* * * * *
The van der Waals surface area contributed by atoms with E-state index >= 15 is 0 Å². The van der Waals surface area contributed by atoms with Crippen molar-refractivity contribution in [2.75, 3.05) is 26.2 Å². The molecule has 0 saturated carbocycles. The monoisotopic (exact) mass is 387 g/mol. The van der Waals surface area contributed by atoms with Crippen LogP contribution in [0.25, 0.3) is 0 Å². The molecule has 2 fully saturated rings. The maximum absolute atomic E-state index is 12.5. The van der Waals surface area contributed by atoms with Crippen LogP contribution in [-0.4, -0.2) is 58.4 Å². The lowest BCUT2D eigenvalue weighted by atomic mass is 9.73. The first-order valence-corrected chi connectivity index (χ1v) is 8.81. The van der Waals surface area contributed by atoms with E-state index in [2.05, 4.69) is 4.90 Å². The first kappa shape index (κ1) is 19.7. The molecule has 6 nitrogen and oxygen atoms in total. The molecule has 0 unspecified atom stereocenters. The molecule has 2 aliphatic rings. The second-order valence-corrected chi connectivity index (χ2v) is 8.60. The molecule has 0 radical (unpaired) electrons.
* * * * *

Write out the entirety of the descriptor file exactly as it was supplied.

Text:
The van der Waals surface area contributed by atoms with E-state index >= 15 is 0 Å². The van der Waals surface area contributed by atoms with Crippen molar-refractivity contribution in [2.75, 3.05) is 26.2 Å². The molecule has 0 saturated carbocycles. The monoisotopic (exact) mass is 387 g/mol. The van der Waals surface area contributed by atoms with Crippen LogP contribution in [0.25, 0.3) is 0 Å². The molecule has 2 fully saturated rings. The maximum absolute atomic E-state index is 12.5. The van der Waals surface area contributed by atoms with Crippen LogP contribution in [-0.4, -0.2) is 58.4 Å². The lowest BCUT2D eigenvalue weighted by atomic mass is 9.73. The first-order valence-corrected chi connectivity index (χ1v) is 8.81. The van der Waals surface area contributed by atoms with E-state index in [2.05, 4.69) is 4.90 Å². The first kappa shape index (κ1) is 19.7. The molecule has 6 nitrogen and oxygen atoms in total. The molecule has 0 unspecified atom stereocenters. The molecule has 2 aliphatic rings. The second-order valence-corrected chi connectivity index (χ2v) is 8.60. The molecule has 0 radical (unpaired) electrons.